The COVID-19 pandemic is intensifying the vicious circle of inequality. To break this pattern and give everyone a fair shot at prosperity, governments need to improve access to basic public services such as health care (including vaccination) and education and strengthen redistributive policies.
For most countries, this would require raising additional revenue and improving the efficiency of spending. These reforms must be complemented by greater transparency and accountability, which can help increase overall trust in government and contribute to more cohesive societies.
COVID-19 and inequality
Inequality was a pre-existing condition that worsened COVID-19’s impact. Disparities in access to basic services have contributed to uneven health outcomes. According to our research, countries with worse access to health care, proxied by the number of hospital beds, have had higher COVID-19 mortality rates than predicted by the number of cases and age structure. Similarly, our analysis shows that countries with higher relative poverty had higher rates of both cases and deaths.
And COVID-19 is also widening inequality. One example is children’s education. Our analysis shows that, with widespread school closures, education losses in 2020 are estimated at a quarter of the school year in advanced economies and twice as much in emerging market and developing economies. Children from poorer families have been disproportionately affected. We estimate that up to six million children in emerging market and developing economies could drop out of school in 2021, with lifelong adverse consequences.
In addition, the pandemic has hit the most vulnerable groups the hardest. Lower-skilled and younger workers have experienced more job losses than those in higher-skilled occupations. Likewise, disadvantaged ethnic groups and informal sector workers have been harder hit. And women, who tend to be overrepresented in sectors most affected by COVID-19 such as hospitality and retail, have been particularly affected by the pandemic, especially in poorer countries.
A holistic approach
Breaking the cycle of inequality requires both predistributive and redistributive policies. With the former, governments ensure that people have access to basic public services and good jobs. This makes it possible to reduce income inequality before government redistributes with taxes and transfers.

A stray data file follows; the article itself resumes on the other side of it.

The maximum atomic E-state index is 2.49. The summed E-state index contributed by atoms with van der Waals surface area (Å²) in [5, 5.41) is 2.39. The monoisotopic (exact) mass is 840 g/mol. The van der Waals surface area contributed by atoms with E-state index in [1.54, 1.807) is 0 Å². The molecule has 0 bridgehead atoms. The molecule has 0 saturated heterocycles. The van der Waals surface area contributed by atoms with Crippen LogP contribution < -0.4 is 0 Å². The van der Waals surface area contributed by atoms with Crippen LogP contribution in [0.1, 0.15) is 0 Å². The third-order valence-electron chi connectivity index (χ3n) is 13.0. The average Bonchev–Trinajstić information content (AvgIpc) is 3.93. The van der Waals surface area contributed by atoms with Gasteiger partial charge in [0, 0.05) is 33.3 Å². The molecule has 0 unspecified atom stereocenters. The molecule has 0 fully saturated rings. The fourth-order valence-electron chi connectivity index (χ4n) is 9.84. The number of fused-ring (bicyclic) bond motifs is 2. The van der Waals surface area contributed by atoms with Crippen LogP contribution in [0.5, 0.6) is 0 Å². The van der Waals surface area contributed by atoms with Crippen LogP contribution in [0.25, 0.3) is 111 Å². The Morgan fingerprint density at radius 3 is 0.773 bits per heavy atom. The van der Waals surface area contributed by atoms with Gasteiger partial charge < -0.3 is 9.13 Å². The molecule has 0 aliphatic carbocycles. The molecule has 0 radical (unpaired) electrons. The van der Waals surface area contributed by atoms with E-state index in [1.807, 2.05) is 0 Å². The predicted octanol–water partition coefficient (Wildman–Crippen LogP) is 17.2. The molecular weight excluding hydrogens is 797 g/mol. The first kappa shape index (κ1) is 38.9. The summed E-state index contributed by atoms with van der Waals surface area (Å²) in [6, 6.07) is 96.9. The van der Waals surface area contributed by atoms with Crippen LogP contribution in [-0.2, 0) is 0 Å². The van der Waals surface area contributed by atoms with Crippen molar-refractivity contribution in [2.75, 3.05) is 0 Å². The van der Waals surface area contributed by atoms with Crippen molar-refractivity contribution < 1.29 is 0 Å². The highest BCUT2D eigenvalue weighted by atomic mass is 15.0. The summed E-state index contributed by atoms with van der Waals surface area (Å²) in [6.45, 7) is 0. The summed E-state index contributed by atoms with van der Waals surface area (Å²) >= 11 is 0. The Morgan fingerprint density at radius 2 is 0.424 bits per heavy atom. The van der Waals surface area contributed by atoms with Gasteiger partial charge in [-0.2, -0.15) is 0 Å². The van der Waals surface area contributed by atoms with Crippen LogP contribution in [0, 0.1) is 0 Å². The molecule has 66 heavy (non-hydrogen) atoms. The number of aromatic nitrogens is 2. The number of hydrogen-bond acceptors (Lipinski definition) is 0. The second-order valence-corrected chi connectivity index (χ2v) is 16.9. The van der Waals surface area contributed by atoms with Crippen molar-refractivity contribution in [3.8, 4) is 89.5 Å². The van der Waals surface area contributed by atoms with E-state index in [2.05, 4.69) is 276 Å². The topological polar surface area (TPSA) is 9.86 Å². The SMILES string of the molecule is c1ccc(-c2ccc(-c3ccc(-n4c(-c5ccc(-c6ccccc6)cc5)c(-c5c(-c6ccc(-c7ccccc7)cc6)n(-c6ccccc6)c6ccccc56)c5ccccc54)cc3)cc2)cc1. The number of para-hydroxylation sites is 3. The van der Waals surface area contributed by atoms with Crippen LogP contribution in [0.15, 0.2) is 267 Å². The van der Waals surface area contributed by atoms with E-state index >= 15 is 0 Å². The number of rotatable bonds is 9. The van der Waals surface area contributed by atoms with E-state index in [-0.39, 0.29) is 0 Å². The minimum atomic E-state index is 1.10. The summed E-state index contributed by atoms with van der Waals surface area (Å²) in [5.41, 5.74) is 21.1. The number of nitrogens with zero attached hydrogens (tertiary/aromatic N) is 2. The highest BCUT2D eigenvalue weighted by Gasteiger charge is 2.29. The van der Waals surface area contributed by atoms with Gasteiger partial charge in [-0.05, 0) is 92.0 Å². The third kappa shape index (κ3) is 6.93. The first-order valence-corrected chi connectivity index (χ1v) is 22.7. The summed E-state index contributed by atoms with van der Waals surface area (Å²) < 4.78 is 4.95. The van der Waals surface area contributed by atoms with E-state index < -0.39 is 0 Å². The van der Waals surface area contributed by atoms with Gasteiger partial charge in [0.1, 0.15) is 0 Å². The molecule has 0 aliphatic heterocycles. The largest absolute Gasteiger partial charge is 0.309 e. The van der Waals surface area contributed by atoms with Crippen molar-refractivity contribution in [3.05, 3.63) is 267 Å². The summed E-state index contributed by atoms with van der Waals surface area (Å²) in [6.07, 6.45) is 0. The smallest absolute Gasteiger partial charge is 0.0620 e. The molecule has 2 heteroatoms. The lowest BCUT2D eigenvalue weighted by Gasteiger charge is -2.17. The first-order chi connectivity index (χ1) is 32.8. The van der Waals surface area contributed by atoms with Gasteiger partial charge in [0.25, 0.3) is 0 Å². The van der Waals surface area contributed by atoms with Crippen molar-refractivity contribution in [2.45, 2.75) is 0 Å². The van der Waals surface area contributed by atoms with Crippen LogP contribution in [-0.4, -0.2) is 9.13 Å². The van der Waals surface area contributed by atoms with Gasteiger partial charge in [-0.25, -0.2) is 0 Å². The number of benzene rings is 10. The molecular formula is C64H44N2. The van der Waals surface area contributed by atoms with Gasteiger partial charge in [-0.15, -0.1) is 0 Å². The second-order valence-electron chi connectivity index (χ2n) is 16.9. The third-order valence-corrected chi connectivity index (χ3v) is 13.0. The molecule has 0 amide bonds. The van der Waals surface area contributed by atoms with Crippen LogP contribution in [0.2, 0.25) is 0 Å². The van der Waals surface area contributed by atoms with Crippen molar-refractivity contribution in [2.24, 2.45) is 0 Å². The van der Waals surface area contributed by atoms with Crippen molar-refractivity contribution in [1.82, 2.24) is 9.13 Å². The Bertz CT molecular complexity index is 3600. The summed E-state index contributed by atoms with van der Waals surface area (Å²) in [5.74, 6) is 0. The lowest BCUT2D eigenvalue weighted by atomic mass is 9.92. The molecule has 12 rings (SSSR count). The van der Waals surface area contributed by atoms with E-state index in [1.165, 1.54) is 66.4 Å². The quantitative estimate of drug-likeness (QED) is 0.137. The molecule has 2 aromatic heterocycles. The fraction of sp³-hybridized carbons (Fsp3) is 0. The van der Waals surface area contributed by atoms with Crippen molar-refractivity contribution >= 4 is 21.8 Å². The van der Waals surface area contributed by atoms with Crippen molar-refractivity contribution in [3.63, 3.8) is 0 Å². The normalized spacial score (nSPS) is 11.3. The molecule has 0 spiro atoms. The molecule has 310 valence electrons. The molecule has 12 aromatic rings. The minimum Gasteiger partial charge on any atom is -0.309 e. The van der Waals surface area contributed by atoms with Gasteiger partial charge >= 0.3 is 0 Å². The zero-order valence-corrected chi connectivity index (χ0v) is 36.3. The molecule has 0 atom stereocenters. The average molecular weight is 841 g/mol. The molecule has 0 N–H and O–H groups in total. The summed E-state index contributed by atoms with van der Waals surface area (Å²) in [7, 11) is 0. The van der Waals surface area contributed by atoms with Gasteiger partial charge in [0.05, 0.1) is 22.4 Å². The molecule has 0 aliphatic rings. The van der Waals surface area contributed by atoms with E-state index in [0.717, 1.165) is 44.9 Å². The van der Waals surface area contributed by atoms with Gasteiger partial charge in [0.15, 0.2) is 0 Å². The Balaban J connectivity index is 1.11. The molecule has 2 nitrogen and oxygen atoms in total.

Investing in education, healthcare, and early childhood development can have a powerful effect on improving access to these services and hence to lifetime opportunities. If governments increased spending on education by 1 percent of GDP, for example, they could reduce the gap in enrollment rates between the richest and the poorest families by almost one-third. In addition to increasing spending, all governments should focus on reducing spending inefficiencies, which are sizable, especially in poorer countries.
The COVID-19 crisis has demonstrated the vital importance of a good social safety net that can be quickly activated to provide lifelines to struggling families. High social spending is effective in reducing poverty only when it provides adequate assistance and covers the poorest segments of society. Developing and maintaining comprehensive social registries with a reliable citizen identification system is a good investment. These elements would ideally be complemented by effective distribution mechanisms such as e-payments and, where access to bank accounts is limited, mobile money transfers.
Enhancing access to basic public services will require additional resources, which can be mobilized, depending on country circumstances, by strengthening overall tax capacity.
Many countries could rely more on property and inheritance taxes. Countries could also raise tax progressivity as some governments have room to increase top marginal personal income tax rates, whereas others could focus on eliminating loopholes in capital income taxation. Moreover, governments could consider levying temporary COVID-19 recovery contributions as supplements to personal income taxes for high-income households and modernizing corporate income taxation. In emerging market economies and low-income countries in particular, additional revenues could also be raised through consumption taxes to finance social spending. Further, low-income countries will need support from the international community to help with financing and implementing home-grown taxation and spending reforms.
Strong public support needed
Governments may want to consider developing comprehensive policy packages that promise expanded access to public services and better protection from income shocks while supporting a job-rich, inclusive recovery. In some countries, public support for better access to basic services, financed through higher taxes, has been strong and is likely increasing with the pandemic. A recent survey in the United States shows that those who had personally experienced the impact of COVID-19, either through illness or unemployment, have developed a stronger preference for more progressive taxation.
Such policies should be embedded in medium-term fiscal frameworks and complemented by actions that strengthen transparency and accountability. Meaningful gains in spending efficiency are also necessary. Experience with past pandemics shows that the stakes are high because trust in government can quickly deteriorate and contribute to greater polarization. Resolute actions by governments to deliver needed services and foster inclusive growth can counteract this trend and help build social cohesion.